He's seen versions of the interface, he added, that are modified to address different age groups, grades K to 3, 4 to 6 and so on.
On the high school front, the school system has also seen updates to Brightspace's quizzing tool, communication tools and navigation, according to Jim Reschke, a technology-enabled learning and teaching contact at Niagara with a focus on secondary grades. "Having the ability to post things for students that are missing classes or away on trips so that they can catch up — teachers like that. There's some flexibility there too. The efficiency piece is very big. We hear it over and over: 'My teaching practice has changed since I started using this tool.'"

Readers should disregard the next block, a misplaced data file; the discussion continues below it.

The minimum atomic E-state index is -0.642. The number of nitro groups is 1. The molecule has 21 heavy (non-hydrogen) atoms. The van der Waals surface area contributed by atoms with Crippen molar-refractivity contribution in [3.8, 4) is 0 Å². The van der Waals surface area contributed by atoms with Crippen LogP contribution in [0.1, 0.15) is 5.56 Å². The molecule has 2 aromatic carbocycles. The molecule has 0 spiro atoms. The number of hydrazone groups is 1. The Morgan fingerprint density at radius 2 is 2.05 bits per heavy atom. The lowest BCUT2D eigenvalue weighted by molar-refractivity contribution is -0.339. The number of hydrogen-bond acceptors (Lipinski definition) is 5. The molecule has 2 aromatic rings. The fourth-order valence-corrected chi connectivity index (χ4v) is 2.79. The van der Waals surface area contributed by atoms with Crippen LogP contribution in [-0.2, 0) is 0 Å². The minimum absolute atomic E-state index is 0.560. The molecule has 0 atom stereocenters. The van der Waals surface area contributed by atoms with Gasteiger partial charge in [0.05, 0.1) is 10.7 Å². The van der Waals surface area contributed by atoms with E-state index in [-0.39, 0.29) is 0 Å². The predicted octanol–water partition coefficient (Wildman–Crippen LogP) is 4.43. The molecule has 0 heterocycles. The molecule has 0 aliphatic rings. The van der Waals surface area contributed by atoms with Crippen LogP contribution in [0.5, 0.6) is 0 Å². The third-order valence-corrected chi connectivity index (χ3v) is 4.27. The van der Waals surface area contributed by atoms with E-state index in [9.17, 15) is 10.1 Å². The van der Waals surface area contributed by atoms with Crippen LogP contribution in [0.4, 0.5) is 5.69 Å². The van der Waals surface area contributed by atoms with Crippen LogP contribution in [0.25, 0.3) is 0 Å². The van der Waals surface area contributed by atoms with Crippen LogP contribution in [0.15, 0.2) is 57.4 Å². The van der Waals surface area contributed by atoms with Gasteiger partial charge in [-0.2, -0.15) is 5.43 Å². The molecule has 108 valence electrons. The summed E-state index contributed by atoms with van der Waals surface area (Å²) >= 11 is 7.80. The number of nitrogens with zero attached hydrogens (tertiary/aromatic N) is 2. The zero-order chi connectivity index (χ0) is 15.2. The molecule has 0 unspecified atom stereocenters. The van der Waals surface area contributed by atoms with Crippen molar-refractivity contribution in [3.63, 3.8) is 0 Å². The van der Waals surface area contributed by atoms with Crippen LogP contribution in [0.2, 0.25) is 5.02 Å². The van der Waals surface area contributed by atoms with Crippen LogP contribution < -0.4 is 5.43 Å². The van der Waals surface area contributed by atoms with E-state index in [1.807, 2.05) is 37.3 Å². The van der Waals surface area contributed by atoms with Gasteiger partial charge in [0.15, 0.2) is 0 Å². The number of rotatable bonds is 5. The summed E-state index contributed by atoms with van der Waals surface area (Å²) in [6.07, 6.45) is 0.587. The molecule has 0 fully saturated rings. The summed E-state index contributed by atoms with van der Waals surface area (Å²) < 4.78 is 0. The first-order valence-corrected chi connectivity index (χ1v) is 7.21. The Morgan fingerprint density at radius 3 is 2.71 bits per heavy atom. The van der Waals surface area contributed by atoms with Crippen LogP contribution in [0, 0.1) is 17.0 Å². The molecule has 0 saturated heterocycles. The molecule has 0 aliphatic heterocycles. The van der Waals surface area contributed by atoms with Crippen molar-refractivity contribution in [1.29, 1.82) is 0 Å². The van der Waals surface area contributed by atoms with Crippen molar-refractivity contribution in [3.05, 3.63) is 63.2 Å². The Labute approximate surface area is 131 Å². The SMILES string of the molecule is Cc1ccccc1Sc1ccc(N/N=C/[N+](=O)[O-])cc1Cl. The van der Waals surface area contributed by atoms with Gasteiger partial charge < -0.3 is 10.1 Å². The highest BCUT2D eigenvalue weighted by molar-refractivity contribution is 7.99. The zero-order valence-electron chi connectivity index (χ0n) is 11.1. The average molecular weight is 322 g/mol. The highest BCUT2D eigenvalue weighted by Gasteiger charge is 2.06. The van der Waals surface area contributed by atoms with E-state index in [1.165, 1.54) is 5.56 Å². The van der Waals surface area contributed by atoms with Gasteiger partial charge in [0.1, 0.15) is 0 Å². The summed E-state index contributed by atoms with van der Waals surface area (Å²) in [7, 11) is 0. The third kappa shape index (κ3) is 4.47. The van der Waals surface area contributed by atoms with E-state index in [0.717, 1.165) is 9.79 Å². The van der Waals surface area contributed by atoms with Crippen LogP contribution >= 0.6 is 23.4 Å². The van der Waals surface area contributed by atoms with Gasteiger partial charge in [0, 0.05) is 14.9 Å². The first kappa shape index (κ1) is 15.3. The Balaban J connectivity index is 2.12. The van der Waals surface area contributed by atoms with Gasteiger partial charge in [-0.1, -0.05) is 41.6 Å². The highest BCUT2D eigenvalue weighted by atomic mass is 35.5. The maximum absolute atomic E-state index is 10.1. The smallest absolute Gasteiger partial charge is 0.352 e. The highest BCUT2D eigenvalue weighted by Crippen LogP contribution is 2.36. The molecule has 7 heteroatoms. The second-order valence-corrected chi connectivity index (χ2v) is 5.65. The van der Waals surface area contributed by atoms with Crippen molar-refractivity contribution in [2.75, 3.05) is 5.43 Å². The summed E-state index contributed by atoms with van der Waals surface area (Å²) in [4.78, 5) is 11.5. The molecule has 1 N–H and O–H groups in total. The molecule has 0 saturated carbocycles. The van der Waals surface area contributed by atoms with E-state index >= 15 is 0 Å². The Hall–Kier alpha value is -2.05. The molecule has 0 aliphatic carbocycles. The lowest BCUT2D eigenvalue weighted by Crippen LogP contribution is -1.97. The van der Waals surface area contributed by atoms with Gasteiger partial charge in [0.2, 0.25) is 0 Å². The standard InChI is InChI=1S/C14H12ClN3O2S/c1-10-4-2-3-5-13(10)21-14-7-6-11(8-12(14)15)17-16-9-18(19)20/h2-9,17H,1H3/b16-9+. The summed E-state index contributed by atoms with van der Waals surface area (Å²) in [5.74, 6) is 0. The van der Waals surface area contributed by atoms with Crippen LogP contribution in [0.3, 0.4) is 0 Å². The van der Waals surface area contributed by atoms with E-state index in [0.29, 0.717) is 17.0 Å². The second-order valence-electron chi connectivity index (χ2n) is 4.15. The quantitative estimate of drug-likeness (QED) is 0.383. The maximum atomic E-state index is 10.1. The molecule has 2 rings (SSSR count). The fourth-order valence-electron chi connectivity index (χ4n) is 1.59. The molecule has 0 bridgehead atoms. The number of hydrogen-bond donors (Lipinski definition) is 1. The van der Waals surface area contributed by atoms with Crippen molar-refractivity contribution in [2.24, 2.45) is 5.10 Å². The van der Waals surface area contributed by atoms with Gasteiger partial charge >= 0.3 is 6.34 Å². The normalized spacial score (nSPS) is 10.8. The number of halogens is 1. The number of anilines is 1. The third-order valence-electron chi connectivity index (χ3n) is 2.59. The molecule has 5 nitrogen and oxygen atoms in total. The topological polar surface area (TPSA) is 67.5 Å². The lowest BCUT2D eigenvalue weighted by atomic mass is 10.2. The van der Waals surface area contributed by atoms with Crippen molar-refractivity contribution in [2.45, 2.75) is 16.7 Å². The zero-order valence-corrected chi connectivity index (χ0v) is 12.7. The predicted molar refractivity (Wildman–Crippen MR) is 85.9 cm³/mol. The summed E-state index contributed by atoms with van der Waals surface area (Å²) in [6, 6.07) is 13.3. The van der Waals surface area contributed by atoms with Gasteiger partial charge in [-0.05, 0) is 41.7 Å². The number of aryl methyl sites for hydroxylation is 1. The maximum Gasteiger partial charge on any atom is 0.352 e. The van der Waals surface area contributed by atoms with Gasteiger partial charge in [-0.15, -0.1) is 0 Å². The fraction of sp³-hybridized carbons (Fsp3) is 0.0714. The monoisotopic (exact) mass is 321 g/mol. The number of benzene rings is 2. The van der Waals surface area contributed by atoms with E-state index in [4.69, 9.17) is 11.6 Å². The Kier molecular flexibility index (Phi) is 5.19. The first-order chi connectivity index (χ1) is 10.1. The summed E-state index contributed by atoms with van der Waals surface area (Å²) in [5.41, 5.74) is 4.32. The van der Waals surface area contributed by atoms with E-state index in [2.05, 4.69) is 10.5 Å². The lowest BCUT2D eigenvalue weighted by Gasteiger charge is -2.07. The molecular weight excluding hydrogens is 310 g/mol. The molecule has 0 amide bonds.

Rosemary Jellinck, the school system's student achievement leader for IT and learning, said she anticipated the district adopting many of the new features when they're released later this year, starting with the portfolio functionality.
However, Jellinck noted, the parent portal "piece" will be a "bit more of a challenge, because it does involve sensitive information. We need to make sure our student databases have everything in place in order to communicate with parents. There's going to be a little more work done on that." But she's also persuaded of its value. The parent portal, she asserted, "is going to open up lines of communication and allow parents to really be working side by side with their children. Right now, if a parent wants to see what's going on, they're basically looking over their child's shoulder. By adding this piece, they're going to have their own environment. It'll be a very different experience for parents, which I think will be powerful."